47%.  The average church in America (likely not much different from Canada) spends 47% of it’s annual budget on salaries and staffing.  For the math geeks out there.  That’s approximately 50%.  When you add in the costs of facilities from that same article, the number balloons to 69%.

69%.

70 cents from every dollar pays for a building and a man/woman to work.  30 cents is left to run all programs, help the poor and needy in the congregation, buy curriculum, train volunteers and everything else that happens in day to day, week to week church life.

Missions?  5%.

Now, before you justify those numbers (and they may be completely justifiable) first sit with them.  Feel them.  Let your eyes run over them a few times so that you can soak them in.  If you aren’t feeling slightly uneasy then just click on a different article or read something else online.  But before you do, answer this question:

Would you donate to World Vision, the Red Cross, Compassion Canada or any other relief and development organization if 47% of the budget went to salaries?

“But pastors do great work!”  (Of course they do; I know and respect many of them)  “And church buildings and facilities host valuable programming for the community!”  (In some churches, that’s debatable but in the ones where it is unquestionable, let’s be honest: for as much value your building brings to the community, the biggest room is likely the one built for the purpose of worship services that appeal to congregation members.)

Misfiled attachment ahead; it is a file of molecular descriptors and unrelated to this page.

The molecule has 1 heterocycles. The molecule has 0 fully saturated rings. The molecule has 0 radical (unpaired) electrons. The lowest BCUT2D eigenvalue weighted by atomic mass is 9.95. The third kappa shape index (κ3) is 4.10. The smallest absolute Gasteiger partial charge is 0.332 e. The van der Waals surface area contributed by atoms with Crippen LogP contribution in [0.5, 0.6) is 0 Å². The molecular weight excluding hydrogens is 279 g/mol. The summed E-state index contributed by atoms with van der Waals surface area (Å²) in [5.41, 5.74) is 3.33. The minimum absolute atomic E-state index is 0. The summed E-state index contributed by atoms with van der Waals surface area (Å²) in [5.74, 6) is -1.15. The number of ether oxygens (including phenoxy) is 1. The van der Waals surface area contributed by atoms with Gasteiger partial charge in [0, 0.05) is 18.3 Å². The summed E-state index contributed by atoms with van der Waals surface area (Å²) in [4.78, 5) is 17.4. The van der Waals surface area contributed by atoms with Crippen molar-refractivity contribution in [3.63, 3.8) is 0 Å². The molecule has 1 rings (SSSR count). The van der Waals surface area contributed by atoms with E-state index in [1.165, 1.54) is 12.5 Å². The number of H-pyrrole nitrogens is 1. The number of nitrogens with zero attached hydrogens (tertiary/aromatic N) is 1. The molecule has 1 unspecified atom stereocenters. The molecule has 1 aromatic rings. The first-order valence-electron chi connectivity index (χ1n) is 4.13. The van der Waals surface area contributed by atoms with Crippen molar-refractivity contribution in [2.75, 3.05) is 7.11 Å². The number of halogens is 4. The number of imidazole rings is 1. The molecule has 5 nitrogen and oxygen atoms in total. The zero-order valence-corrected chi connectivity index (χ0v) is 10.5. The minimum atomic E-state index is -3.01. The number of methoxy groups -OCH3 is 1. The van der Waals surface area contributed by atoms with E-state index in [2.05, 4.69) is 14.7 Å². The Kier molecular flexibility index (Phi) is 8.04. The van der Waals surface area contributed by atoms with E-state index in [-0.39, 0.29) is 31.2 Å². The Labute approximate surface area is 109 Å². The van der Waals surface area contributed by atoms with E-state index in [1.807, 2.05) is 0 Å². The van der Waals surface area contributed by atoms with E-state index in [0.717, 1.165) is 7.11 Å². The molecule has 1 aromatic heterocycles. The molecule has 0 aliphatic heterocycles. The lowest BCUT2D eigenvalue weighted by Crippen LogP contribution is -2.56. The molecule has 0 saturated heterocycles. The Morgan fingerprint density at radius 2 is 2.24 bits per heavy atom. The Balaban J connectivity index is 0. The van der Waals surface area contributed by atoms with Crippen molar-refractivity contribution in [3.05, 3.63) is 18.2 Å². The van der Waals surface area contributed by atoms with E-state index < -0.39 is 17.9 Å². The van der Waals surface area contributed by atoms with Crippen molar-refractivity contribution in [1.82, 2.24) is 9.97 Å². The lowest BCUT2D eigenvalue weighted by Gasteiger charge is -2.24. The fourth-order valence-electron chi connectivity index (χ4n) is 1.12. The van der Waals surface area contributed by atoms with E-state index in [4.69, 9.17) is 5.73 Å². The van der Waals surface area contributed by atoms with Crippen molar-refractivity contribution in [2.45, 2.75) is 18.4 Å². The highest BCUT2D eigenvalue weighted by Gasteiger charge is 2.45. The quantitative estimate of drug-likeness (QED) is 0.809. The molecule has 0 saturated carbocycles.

The phrase “Put Your Money Where Your Mouth Is” is helpful here.  What do you believe in?  What do you really believe in?  How is that belief demonstrated?  If your church says it believes in missions, is it fair to ask what percentage of the annual budget goes there?

I’m not being smug.  I wouldn’t be struggling so much myself if I were.  And if you think this is coming from the perspective of someone taking pot-shots at the church from the fringes, think again.  The intention of Rhythms is to create a gospel movement/community that humbly wrestles with these tensions.  Having all the answers is easy if you have no intention of implementing them.

But my desire is to make an impact IN community; not just on my own.  I have been challenged openly by those who have said you can’t create a gospel movement/community this way.  You can’t create any missional momentum without buildings, budgets, programs etc.  People won’t rally around pure altruism.  You have to give them something in return for their engagement.

In short, the simple joy of following and obeying Christ is not enough.

Except, I don’t believe that.  And if I don’t believe that, there has to be others out there who don’t either.  And if enough of them will join me and we can do this together, then maybe, just maybe, we can create some momentum and see something beautiful develop.

So, what do you say?  Wanna grab a coffee?